First of all we should have an attitude of gratitude. It's hard to be miserable and thankful at the same time. Everyone who is a Christian has the biggest gift that anyone could possibly have: Salvation. When all else fails retreat back to the fact that Jesus died for us, and God has chosen us for life eternal with Him. That's worth repeating. When the sky crashes to the ground and the mountains tumble into the sea, our salvation rests securely in the grip of God's mighty hand. On top of that, most of us also have many, many other things to be thankful for.
One doesn't often make many of friends saying this, but many times we are the author of our own misery.
God has painstakingly let us know what is right and wrong and how we are to behave (in the Bible).
God has always been right, always will be right, and is not at fault for our
ignorance of His will. It is safe to say that most of us spend far more time seeking our own pleasure than
seeking God's will, reading the Bible, or gathering with believers in Church or study. Even when we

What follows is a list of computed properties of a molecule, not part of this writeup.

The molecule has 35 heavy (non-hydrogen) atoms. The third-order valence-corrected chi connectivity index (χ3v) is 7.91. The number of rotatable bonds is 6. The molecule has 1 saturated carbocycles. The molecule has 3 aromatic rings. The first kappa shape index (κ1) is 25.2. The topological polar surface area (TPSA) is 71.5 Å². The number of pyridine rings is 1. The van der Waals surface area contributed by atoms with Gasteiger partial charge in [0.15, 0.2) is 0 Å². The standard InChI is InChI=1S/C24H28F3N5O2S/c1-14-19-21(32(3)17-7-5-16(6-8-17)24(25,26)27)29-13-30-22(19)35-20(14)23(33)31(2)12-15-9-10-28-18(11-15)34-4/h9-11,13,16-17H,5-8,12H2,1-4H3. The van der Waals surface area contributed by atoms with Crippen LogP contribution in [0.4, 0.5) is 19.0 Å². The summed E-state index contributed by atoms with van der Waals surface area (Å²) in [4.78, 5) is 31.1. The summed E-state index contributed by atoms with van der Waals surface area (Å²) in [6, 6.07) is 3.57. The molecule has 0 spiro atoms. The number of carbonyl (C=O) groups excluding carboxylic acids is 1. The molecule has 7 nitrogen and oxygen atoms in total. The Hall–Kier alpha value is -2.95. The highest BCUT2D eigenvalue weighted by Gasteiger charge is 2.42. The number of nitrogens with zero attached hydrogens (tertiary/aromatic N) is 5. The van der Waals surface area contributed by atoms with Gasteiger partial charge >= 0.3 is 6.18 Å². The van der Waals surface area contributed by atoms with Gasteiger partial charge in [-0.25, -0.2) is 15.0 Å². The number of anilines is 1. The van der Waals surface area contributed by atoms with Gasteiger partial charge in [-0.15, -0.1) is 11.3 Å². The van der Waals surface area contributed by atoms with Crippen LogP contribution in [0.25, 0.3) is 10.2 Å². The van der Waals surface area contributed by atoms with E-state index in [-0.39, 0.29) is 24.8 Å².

know what is right, we somehow believe we can escape the repercussions of doing wrong and do it
anyway. We will escape the eternal punishment as believers, but our sin separates us from God while
were here, and why would we want that?!
*Note- While what we do doesn't determine whether or not we are believers, what we do and what our heart desires to do does show whether or not we are believers.
Now for the good part! When we are thankful for what we have, and we stop shooting ourselves in the foot with deliberate sin, God can begin to use us and mold us for the work of the Kingdom.
James 1:2-4 gives us the proper perspective:
"Consider it pure joy, my brothers, whenever you face trials of many kinds, because you know that the testing of your faith develops perseverance. Perseverance must finish its work so that you may be mature and complete, not lacking anything." NIV
Where is the hope? Our hope does not lie in avoiding the trials in life. Our hope lies in our faith triumphing over our trials. Our hope lies in God.
Paul, who was refined by trial after trial, had the perspective we should strive for:
"We do not want you to be uninformed, brothers, about the hardships we suffered in the province of Asia. We were under great pressure, far beyond our ability to endure, so that we despaired even of life. Indeed, in our hearts we felt the sentence of death. But this happened that we might not rely on ourselves but on God, who raises the dead. He has delivered us from such a deadly peril, and he will deliver us. On him we have set our hope that he will continue to deliver us, as you help us by your prayers." 2 Corinthians 1:8-11(NIV)